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Welcome, everyone.

Â Now that you've attempted the quiz on bonds, I'm going to walk you through to

Â what the correct answers are and how to arrive at them.

Â So let's start with Question 1.

Â And think through each of these answers to the question

Â of what motivates negative interest rates.

Â Choice a is the least acceptable answer because negative interest rates

Â actually make money cheaper.

Â So banks lend more and

Â consumers borrow more which can help to kickstart a sluggish economy.

Â 0:44

Choice b is counter intuitive, since the countries that adapt negative

Â interest rates, were trying to weaken their currencies, vis-a-vis the Euro

Â to make their exports more competitive, and their imports more expensive.

Â 0:59

Choice c is the best answer because negative interest rates signal

Â to commercial banks that they will pay a penalty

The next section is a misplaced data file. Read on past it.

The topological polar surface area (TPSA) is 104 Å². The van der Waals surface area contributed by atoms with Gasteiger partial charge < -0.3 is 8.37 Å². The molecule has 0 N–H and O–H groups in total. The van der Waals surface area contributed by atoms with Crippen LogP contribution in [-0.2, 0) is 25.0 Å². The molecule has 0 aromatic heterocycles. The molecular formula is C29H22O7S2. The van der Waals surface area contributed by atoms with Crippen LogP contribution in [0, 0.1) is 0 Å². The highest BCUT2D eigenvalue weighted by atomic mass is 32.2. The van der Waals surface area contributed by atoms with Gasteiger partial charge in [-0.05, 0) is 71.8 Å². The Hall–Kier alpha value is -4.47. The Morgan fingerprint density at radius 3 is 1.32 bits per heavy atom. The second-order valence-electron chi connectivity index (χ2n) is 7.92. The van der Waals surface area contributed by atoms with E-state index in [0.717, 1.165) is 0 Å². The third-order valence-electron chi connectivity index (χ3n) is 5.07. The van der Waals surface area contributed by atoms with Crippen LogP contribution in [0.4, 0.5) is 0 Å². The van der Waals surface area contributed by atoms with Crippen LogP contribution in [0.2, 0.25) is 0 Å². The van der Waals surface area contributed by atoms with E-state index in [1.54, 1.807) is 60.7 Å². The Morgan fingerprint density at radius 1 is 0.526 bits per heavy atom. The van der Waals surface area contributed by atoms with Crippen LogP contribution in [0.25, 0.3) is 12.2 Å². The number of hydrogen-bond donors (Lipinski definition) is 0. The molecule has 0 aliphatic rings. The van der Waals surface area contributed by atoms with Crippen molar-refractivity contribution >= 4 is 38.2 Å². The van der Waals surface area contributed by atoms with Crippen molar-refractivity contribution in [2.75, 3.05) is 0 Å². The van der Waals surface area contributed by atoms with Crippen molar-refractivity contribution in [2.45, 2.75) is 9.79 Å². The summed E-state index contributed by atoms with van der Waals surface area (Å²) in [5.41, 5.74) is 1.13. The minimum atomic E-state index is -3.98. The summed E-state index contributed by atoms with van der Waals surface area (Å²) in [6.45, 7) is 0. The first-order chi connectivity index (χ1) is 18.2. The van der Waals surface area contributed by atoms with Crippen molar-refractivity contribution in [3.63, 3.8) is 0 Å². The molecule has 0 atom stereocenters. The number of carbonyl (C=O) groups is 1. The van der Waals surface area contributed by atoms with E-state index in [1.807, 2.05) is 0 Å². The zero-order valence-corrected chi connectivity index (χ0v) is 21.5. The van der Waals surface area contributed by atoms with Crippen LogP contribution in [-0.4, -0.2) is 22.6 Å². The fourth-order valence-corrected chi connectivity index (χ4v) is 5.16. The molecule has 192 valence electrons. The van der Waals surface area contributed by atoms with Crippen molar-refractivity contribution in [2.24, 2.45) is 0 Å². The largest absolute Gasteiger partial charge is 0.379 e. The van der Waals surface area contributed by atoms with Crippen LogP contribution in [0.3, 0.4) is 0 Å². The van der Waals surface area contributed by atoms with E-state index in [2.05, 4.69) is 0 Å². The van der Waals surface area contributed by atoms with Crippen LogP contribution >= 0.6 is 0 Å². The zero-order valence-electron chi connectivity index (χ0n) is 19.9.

Â to keep money with the central banks, which is what hoarding refers to.

Â And this should lead them to lend more money out to businesses,

Â again, to boost the economy.

Â 1:18

As mentioned in the video, negative interest rates are trying to do

Â the opposite of choice d, to avoid deflation when prices fall,

Â since this will just reduce national income and cause an economic contraction.

Â So the correct answer is c,

Â negative interest rates discourage banks from hoarding money.

Â Let's look at Question 2 now,

Â which asks what a typical corporate bond's coupon rate is quoted as.

Â Choice a and b speak to effective annual rates or EARs.

Â EARs convert the annual percentage rate, that is,

Â the APR, the rate which is advertised in the bond

Â issue into a rate that takes into account the effect of compounding.

Â This conversion is actually not done when the coupon rate is quoted.

Â 2:08

The correct choice is d, and not d, since the coupon rate simply advertise the APR,

Â or the stated rate, typically on semiannual basis.

Â So if the coupon rate, let's say is 6% compounded semiannually,

Â this means that keeping in mind the face value of a bond is $1,000.

Â The semiannual rate of 6% divided by 2, which is 3%,